28. J. Dreyhaupt, B. Koch, T. Wirt et al., “Evaluation of a health promotion program in children: study protocol and design of the cluster-randomized Baden-Württemberg primary school study [DRKS-ID: DRKS00000494],” BMC Public Health, vol. 12, no. 1, article 157, 2012. View at: Publisher Site | Google Scholar
  29. P. Zimmermann, M. Gondan, and B. Fimm, KiTAP—A Test Battery of Attentional Performance for Children, Vera Fimm, Psychologische Testsysteme, Herzogenrath, Germany, 2002.
  30. R. Drechsler, P. Rizzo, and H.-C. Steinhausen, “Zur klinischen Validität einer computergestützten Aufmerksamkeitstestbatterie für Kinder (KITAP) bei 7- bis 10-jährigen Kindern mit ADHS [The Clinical Validity of a Computerized Test Battery for Attentional Performance for Children],” Kindheit und Entwicklung, vol. 18, pp. 153–161, 2009. View at: Google Scholar
  31. A. Eikelmann, F. Petermann, and M. Daseking, “Aufmerksamkeitsstörungen nach Schlaganfällen im Kindesalter,” Zeitschrift für Kinder- und Jugendpsychiatrie und Psychotherapie, vol. 36, no. 6, pp. 419–426, 2008. View at: Publisher Site | Google Scholar
  32. T. Kaller, N. Langguth, R. Ganschow, B. Nashan, and K.-H. Schulz, “Attention and executive functioning deficits in liver-transplanted children,” Transplantation, vol. 90, no. 12, pp. 1567–1573, 2010. View at: Publisher Site | Google Scholar
  33. J. Sobeh and W. Spijkers, “Development of neuropsychological functions of attention in two cultures: a cross-cultural study of attentional performances of Syrian and German children of pre-school and school age,” European Journal of Developmental Psychology, vol. 10, no. 3, pp. 318–336, 2013. View at: Publisher Site | Google Scholar
  34. M. Trautmann and F. D. Zepf, “Attentional performance, age and scholastic achievement in healthy children,” PLoS ONE, vol. 7, no. 3, Article ID e32279, 2012. View at: Publisher Site | Google Scholar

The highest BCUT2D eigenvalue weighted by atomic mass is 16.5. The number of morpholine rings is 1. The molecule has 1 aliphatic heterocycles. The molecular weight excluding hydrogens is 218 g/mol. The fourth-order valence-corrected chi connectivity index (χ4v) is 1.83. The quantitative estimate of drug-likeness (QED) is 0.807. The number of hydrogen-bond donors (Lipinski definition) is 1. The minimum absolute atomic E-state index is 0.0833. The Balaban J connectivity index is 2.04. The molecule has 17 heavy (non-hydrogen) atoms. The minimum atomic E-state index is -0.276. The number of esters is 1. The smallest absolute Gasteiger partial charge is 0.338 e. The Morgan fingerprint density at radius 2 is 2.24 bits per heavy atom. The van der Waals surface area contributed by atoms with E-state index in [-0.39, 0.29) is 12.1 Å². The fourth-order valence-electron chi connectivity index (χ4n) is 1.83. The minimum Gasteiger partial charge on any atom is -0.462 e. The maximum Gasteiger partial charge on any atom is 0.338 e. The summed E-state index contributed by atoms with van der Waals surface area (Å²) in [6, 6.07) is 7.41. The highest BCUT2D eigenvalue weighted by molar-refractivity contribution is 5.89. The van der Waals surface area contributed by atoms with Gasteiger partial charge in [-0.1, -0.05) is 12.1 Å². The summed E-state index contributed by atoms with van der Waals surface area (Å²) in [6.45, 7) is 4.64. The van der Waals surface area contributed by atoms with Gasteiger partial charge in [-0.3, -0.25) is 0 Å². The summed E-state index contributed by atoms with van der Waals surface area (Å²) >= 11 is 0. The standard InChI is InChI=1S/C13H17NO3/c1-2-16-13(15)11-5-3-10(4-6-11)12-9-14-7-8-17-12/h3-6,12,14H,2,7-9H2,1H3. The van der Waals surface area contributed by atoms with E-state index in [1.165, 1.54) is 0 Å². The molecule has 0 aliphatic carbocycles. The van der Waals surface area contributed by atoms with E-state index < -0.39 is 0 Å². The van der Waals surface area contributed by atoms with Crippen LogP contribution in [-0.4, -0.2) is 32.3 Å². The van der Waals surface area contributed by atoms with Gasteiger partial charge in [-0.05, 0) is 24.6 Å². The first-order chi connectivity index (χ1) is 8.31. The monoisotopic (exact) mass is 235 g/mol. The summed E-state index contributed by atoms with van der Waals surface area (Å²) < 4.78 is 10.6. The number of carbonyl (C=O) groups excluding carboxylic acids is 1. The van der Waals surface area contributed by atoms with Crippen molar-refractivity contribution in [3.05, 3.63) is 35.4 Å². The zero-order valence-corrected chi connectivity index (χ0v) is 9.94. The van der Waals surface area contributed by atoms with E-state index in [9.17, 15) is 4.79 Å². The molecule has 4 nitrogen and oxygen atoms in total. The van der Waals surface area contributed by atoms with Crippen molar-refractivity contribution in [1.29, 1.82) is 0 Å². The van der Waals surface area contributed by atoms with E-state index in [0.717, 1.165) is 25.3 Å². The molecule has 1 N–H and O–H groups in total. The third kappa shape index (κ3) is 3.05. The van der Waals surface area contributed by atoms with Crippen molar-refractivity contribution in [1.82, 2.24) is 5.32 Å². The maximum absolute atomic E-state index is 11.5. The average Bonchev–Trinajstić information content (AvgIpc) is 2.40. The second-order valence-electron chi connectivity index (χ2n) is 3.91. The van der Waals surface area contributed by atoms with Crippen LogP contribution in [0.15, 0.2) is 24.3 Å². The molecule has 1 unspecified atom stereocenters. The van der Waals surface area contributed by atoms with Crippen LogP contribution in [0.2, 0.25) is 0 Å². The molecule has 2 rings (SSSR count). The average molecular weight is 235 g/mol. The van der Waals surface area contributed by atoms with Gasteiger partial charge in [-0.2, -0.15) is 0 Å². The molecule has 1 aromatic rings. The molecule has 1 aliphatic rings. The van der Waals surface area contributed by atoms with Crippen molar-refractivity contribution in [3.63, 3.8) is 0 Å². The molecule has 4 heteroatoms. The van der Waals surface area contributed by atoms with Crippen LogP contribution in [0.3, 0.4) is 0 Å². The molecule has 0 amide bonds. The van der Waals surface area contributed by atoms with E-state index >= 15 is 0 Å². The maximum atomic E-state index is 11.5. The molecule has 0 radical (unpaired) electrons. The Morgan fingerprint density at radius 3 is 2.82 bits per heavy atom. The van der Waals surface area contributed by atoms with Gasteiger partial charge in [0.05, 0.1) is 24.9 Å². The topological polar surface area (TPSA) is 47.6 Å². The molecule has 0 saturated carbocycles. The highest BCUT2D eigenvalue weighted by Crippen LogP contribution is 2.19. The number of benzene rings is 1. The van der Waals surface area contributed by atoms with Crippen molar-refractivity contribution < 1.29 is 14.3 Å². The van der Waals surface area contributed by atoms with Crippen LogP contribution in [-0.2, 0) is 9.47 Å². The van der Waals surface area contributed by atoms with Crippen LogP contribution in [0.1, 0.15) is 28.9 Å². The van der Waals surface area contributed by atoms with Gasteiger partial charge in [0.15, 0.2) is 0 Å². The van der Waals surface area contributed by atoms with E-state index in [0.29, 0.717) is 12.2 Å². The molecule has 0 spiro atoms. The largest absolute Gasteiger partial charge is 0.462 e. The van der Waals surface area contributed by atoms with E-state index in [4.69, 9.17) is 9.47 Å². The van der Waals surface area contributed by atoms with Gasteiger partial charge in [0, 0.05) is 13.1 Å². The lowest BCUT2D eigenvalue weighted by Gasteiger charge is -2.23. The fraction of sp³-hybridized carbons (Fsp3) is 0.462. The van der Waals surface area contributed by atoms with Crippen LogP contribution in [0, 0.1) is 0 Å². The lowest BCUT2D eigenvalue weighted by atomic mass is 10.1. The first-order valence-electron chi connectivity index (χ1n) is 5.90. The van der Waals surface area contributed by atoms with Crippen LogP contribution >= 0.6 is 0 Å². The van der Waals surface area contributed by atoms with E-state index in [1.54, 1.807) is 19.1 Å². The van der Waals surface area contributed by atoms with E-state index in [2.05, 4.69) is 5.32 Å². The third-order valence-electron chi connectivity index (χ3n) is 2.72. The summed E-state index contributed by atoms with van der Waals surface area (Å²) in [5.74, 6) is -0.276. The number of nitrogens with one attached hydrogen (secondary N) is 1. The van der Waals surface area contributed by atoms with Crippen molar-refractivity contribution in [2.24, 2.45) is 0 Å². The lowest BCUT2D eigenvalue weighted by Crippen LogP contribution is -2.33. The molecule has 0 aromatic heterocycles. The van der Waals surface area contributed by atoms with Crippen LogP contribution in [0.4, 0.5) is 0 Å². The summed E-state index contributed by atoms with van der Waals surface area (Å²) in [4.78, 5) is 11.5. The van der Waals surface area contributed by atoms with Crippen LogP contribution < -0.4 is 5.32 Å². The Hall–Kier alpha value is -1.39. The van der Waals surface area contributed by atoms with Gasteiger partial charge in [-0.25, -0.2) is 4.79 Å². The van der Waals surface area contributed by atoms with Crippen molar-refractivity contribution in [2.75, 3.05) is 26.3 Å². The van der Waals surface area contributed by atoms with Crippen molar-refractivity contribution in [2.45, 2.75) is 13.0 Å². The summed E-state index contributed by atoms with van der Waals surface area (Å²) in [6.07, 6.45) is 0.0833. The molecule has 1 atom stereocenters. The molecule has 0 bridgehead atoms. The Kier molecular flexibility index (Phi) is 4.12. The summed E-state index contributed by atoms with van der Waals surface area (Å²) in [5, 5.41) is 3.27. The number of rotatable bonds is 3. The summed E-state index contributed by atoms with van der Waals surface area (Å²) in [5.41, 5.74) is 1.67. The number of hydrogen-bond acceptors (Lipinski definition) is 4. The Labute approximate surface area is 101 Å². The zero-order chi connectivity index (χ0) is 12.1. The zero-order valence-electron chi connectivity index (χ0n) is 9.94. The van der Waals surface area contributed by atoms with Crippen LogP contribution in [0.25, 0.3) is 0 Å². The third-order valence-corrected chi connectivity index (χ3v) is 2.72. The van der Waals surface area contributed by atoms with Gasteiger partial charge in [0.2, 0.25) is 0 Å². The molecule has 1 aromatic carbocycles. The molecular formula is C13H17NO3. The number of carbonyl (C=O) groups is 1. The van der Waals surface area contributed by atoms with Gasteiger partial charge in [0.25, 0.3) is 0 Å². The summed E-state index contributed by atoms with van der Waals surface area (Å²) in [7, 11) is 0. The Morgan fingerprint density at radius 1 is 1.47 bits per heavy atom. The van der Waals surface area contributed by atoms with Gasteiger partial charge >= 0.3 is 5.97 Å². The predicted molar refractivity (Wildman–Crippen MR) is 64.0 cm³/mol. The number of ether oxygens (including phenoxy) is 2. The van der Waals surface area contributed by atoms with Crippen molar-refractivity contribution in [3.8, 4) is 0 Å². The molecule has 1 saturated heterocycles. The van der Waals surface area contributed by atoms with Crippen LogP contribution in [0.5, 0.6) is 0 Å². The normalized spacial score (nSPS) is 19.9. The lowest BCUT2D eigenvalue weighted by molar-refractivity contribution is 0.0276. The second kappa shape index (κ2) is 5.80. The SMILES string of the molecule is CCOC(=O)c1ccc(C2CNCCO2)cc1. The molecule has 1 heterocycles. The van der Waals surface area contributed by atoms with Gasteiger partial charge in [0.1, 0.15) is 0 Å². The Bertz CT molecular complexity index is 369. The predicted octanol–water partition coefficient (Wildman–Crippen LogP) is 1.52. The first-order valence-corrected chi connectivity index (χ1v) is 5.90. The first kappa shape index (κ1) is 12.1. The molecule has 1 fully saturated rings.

35. A. Knox, A. Schneider, F. Abucayan et al., “Feasibility, reliability, and clinical validity of the test of attentional performance for Children (KiTAP) in fragile X syndrome (FXS),” Journal of Neurodevelopmental Disorders, vol. 4, no. 1, pp. 1–12, 2012. View at: Publisher Site | Google Scholar
  36. M. Marfell-Jones, T. Olds, A. Stewart, and L. Carter, International Standards for Anthropometric Assessment, ISAK, Potchefstroom, South Africa, 2006.
  37. K. Kromeyer-Hauschild, M. Wabitsch, D. Kunze et al., “Percentiles of body mass index in children and adolescents evaluated from different regional German studies,” Monatsschrift für Kinderheilkunde, vol. 149, no. 8, pp. 807–818, 2001. View at: Publisher Site | Google Scholar
  38. T. J. Cole, M. C. Bellizzi, K. M. Flegal, and W. H. Dietz, “Establishing a standard definition for child overweight and obesity worldwide: international survey,” British Medical Journal, vol. 320, no. 7244, pp. 1240–1243, 2000. View at: Publisher Site | Google Scholar
  39. H. Brauns, S. Scherer, and S. Steinmann, “The CASMIN educational classification in international comparative research,” in Advances in Cross-National Comparison, J. H. P. Hoffmeyer-Zlotnik and C. Wolf, Eds., pp. 221–244, Kluwer Academic/Plenum Publishers, New York, NY, USA, 2003. View at: Publisher Site | Google Scholar
  40. American Academy of Paediatrics, “American Academy of Pediatrics: children, adolescents, and television,” Pediatrics, vol. 107, no. 2, pp. 423–426, 2001. View at: Google Scholar
  41. S. L. Anzman and L. L. Birch, “Low inhibitory control and restrictive feeding practices predict weight outcomes,” Journal of Pediatrics, vol. 155, no. 5, pp. 651–656, 2009. View at: Publisher Site | Google Scholar
  42. A. Verdejo-García, M. Pérez-Expósito, J. Schmidt-Río-Valle et al., “Selective alterations within executive functions in adolescents with excess weight,” Obesity, vol. 18, no. 8, pp. 1572–1578, 2010. View at: Publisher Site | Google Scholar
  43. K. L. Lokken, A. G. Boeka, H. M. Austin, J. Gunstad, and C. M. Harmon, “Evidence of executive dysfunction in extremely obese adolescents: a pilot study,” Surgery for Obesity and Related Diseases, vol. 5, no. 5, pp. 547–552, 2009. View at: Publisher Site | Google Scholar
  44. E. Delgado-Rico, J. S. Río-Valle, E. González-Jiménez, C. Campoy, and A. Verdejo-García, “BMI predicts emotion-driven impulsivity and cognitive inflexibility in adolescents with excess weight,” Obesity, vol. 20, no. 8, pp. 1604–1610, 2012. View at: Publisher Site | Google Scholar
  45. J. Gunstad, R. H. Paul, R. A. Cohen, D. F. Tate, M. B. Spitznagel, and E. Gordon, “Elevated body mass index is associated with executive dysfunction in otherwise healthy adults,” Comprehensive Psychiatry, vol. 48, no. 1, pp. 57–61, 2007. View at: Publisher Site | Google Scholar